Thursday, June 23, 2011


Well, it came yesterday.

A print-on-demand [POD] book that I had been working on with my old Afghanistan Peace Corps friend Doug Hergert. He wrote the novel. I did the cover art and designed the pages.

The POD looks like a real book: glossy cover, cream-colored paper, pages and pages of type all neat ‘n pretty. Yet it is only one of two copies, printed just last week in South Carolina by Create Space and shipped to me here in Honolulu.

The cost? About ten dollars for this proof. The cost for copies printed after the proof is approved: substantially lower.

The catch? None, really. CreateSpace is affiliated with They’ll take 60% of the list price, when and if you sell. In return, they’ll list the book world-wide in all of the countries where they do business. Sixty per cent seems like a lot, but typical. A publisher, especially a small one, has to give up 60% of the list price to wholesalers. Otherwise, the wholesaler won’t list the book so that it can be resold to bookstores, who also have to make a profit.

The good thing in all of this is that, if only wants 60%, you get what’s left over. And this part of the pie is much larger than it would ever be with a traditional publisher.

Did I forget something? Ah, yes. You have to generate publicity. You have to create a buzz. You have to sell your baby. As I mentioned in my last blog, self-promotion is also part of what publishers expect you to do anyway. The good thing is: now there is the internet and blogs and facebook and a zillion “hey, look at me” ways of getting e-attention. 

CreateSpace is not the only game in town. There is also Lightning Source, which is connected with Ingram’s, a huge book wholesaler with tentacles all over the world. It costs about $75 to make a proof with them, and they are also stricter in terms of what they want the digital files you send to them to look like. They make up for this “exorbitant” fee by being able to get your book out to bookstores, libraries, and schools world-wide, something, it seems, that CreateSpace is only just now getting in on. 

What Doug and I have found is that the world of print-on-demand is changing so quickly that what was true yesterday is not today. Quality improves daily. So does distribution for both CreateSpace and Ingram’s. And yesterday’s limitations in terms of digital requirements, recommended sizes, kinds of papers available are changing as well. In short, the POD book is evolving, as I write.

So, what am I, a children’s picture book author and illustrator, going to do about all of this? Simple. I am going to put out a few books. At $10 or so a proof, what do I have to lose?

As I mentioned in my last blog, I can do this so cheaply because I can illustrate and design the book myself. I am in a unique position to take advantage of POD books. But here is what I think is going to happen. Authors, illustrators, and book designers are going to form partnerships to produce books themselves. Why not? Author A and Illustrator B like each other’s work. They work on a project and contact Book Designer C, who also wants in on the deal. As simple as ABC, you have a mini-publishing business, which, if it works, will not only make money but provide a means of getting the artistic material out there.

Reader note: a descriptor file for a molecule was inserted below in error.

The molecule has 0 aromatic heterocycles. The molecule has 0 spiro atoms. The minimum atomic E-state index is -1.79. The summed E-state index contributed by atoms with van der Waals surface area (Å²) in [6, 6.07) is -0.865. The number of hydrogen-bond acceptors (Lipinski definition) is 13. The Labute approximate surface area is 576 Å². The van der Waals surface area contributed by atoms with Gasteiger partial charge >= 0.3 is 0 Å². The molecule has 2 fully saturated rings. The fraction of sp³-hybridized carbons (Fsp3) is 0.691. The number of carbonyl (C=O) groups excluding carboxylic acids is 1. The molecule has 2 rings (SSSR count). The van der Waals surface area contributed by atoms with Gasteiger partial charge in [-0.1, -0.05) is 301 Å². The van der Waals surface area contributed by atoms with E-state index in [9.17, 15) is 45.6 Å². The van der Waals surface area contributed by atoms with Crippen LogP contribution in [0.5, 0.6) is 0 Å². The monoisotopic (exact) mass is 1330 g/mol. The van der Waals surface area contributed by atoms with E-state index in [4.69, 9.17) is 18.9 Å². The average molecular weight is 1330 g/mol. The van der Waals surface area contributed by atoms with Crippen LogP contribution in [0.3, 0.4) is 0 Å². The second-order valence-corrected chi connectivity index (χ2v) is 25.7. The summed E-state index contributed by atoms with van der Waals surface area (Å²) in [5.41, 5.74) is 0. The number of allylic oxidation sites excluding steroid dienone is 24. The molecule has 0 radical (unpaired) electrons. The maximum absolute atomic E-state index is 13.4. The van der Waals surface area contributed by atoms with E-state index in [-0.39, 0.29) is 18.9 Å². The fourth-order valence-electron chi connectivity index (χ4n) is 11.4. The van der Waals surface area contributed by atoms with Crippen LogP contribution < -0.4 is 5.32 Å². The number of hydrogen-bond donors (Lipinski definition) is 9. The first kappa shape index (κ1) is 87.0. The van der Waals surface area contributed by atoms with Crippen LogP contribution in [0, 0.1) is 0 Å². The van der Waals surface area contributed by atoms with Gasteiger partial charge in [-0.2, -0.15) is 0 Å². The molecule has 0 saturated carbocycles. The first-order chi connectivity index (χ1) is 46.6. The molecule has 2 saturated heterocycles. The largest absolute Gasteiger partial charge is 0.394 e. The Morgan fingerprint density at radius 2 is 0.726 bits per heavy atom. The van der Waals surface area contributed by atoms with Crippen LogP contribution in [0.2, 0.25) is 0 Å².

My agent has started his own publishing business called Book Partners. It is only for the clients he represents. He has begun pooling together the talent he has and bringing on board an editor or two. What’s unique about this is that those who are part of the “pool” want a cut of the profits. There’s just that much to go around.

While producing a POD book might seem daunting to some, to others it is an answer to their prayers. Now they can get published.
Ah, but what kind of “published”?  SCBWI (The Society of Children’s Book Writers and Illustrators) has decided that you, as a self-published author, can only be a “pal” in their organization. You are deemed different from those who are “legitmately” published. How “yesterday” can they get!? SCBWI reminds me of how the copyists’ guilds must have reacted when Gutenberg-printed books (g-books) began showing up. The men running those guilds raised their noses so high that they weren’t able to notice when their halls grew empty and irrelevant.

Publishers and organizations like SCBWI 
are a little bit like dinosaurs 
oblivious to the changes 
that are about to 
take place.

Here are links to CreateSpace, Lightning Source, and to a children’s book produced by Book Partners. It is a beautiful book written and illustrated by Native American Virginia A. Stroud. If you want to spend a few dollars, you can not only get a nice book but check out the quality of a book that was printed on your demand.

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